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How To Explain LGBTQ To A Child

How To Explain LGBTQ To A Child: Full Guide

Last Updated on February 24, 2024 by Kimberlee Johnson

It is important to strike a balance between being clear and being sensitive when talking to children about gender identity and sexual orientation.

As a parent who has navigated these conversations with my child, I’ve discovered a few effective strategies to make explaining LGBTQ+ concepts easier for young minds. 

So, I’ll share my firsthand experience and offer insights on how to explain LGBTQ to a child with confidence and empathy. Keep reading. 

9 Simple Tips To Explain LGBTQ To Your Kid

1. Define Basic Terms

Mother and Son Talking

Learning about LGBTQ+ can be easier if you explain the basics to children. 

Explain to them that gender identity is how they see and feel themselves, biological sex is about the gender of their body, and sexual orientation [1] is who they are attracted to. 

When these concepts are broken down openly and straightforwardly, it creates an opportunity for children to understand better what LGBTQ+ is.

2. Discuss Gender Identity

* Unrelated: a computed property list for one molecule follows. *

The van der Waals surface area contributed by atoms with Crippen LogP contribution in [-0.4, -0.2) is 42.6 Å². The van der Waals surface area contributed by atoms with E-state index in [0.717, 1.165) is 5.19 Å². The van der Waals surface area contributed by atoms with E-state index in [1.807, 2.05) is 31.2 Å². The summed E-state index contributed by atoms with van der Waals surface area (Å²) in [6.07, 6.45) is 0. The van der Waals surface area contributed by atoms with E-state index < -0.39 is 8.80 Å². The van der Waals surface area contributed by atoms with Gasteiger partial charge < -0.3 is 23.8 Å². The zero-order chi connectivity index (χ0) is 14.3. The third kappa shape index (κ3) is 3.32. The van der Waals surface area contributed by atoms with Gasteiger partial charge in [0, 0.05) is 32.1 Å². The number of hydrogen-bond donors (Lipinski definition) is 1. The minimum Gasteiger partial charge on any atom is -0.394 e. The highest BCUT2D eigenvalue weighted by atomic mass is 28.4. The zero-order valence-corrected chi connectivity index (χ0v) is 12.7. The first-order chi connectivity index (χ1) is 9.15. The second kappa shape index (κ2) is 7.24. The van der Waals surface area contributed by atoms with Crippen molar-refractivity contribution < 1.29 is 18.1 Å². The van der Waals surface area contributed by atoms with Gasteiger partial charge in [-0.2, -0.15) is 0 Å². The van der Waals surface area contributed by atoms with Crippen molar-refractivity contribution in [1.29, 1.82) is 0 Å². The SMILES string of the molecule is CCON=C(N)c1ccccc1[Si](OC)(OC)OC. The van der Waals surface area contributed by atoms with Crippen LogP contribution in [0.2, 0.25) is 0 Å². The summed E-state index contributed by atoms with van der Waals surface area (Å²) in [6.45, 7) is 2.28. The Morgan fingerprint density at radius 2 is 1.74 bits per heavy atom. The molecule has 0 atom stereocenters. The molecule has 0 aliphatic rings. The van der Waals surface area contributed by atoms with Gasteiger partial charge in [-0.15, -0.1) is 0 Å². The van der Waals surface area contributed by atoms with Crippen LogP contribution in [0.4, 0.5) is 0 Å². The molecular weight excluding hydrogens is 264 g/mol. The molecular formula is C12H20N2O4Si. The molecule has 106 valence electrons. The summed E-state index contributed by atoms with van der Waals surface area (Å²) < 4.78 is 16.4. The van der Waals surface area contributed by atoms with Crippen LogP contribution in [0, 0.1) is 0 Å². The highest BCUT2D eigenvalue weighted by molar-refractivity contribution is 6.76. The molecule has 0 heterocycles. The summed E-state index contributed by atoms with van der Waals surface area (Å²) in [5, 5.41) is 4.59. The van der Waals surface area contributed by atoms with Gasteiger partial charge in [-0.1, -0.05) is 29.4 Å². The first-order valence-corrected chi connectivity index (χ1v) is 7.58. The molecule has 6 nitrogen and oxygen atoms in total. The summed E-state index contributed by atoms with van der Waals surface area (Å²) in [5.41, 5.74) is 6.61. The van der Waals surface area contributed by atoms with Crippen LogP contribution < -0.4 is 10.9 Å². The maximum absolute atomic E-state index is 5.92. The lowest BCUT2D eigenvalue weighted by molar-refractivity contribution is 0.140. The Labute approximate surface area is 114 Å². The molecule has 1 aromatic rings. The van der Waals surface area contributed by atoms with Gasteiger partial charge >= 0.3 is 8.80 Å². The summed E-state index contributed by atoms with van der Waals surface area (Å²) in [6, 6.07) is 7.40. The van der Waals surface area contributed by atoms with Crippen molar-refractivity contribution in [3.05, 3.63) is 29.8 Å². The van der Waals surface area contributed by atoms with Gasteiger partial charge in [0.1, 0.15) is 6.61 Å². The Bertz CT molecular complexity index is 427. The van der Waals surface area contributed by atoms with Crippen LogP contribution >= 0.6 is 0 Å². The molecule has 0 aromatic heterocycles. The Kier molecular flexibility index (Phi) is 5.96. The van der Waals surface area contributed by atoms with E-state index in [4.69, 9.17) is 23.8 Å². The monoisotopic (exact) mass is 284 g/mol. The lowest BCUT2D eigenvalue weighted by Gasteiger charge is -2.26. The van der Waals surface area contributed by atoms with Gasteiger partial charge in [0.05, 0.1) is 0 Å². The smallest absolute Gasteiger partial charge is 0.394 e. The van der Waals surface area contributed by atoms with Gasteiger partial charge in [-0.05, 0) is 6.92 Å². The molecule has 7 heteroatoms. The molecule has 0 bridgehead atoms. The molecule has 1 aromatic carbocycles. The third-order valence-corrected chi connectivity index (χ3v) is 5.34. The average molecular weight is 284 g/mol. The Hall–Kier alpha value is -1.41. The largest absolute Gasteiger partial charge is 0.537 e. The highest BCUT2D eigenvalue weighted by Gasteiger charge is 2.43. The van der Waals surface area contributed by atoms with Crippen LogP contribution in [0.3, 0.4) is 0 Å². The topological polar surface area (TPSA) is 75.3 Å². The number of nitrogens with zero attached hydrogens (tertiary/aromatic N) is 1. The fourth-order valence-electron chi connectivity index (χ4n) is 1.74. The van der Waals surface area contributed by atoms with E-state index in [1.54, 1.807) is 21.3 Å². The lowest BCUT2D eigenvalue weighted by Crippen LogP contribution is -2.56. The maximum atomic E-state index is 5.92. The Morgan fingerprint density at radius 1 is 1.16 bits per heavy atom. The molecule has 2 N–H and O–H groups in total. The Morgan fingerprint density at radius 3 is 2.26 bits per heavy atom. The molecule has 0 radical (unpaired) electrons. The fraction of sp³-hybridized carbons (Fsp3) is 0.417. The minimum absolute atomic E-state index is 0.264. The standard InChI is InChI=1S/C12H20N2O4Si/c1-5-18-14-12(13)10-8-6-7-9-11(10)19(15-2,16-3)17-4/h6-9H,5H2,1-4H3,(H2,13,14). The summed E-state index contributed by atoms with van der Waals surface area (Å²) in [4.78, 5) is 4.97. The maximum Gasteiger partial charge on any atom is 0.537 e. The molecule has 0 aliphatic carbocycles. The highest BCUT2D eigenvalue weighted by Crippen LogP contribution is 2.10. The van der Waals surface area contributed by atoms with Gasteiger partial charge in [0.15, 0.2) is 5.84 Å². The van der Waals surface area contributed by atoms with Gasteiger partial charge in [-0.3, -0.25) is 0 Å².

Explain that gender identity is each person’s perception of themselves–whether they feel male, female, some combination of both, or neither. 

Also, tell them it’s okay to express their gender however they feel fits them best. Lastly, explain that gender identity is a whole spectrum, not just two fixed categories. 

Doing this will create a sense of acceptance and make sure everyone is respected, regardless of gender identity.

3. Use Simple Language

To explain LGBTQ+ to a child, it is best to use simple language. Aim to explain gender and sexuality in terms of feelings, and everyone’s right to unique expressions. 

Talk in user-friendly terms, avoiding technical words so the child can easily understand. But how will you celebrate Pride Month at home?

4. Promote Empathy & Acceptance

When talking to kids about the LGBTQ+ community, they must learn to empathize and accept others as they are. 

Ask them to picture what it might be like to be treated unfairly or hear bullies comment negatively about them or someone they care about. 

Explain that everyone deserves kindness and respect, regardless of beliefs or sexual orientation, and that acceptance of different people should be part of life. 

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5. Teach About Discrimination Or Bullying

Mother and Daughter Talking

Let the children know that being different can lead to being maltreated, and then explain why this is wrong. 

“While as a society we are moving toward greater inclusion and equality for all people, the tide of history only advances when people make themselves fully visible.” 

Anderson Cooper, American Broadcaster

Stress how words, jokes, and comments can hurt and how everyone deserves respect regardless of gender or orientation.

Kids should be encouraged to build an inclusive environment, and we can work towards a future where discrimination and bullying [2] are not tolerated.

6. Use Personal Examples

Using actual people that you know is a great strategy for explaining LGBTQ+ to a kid.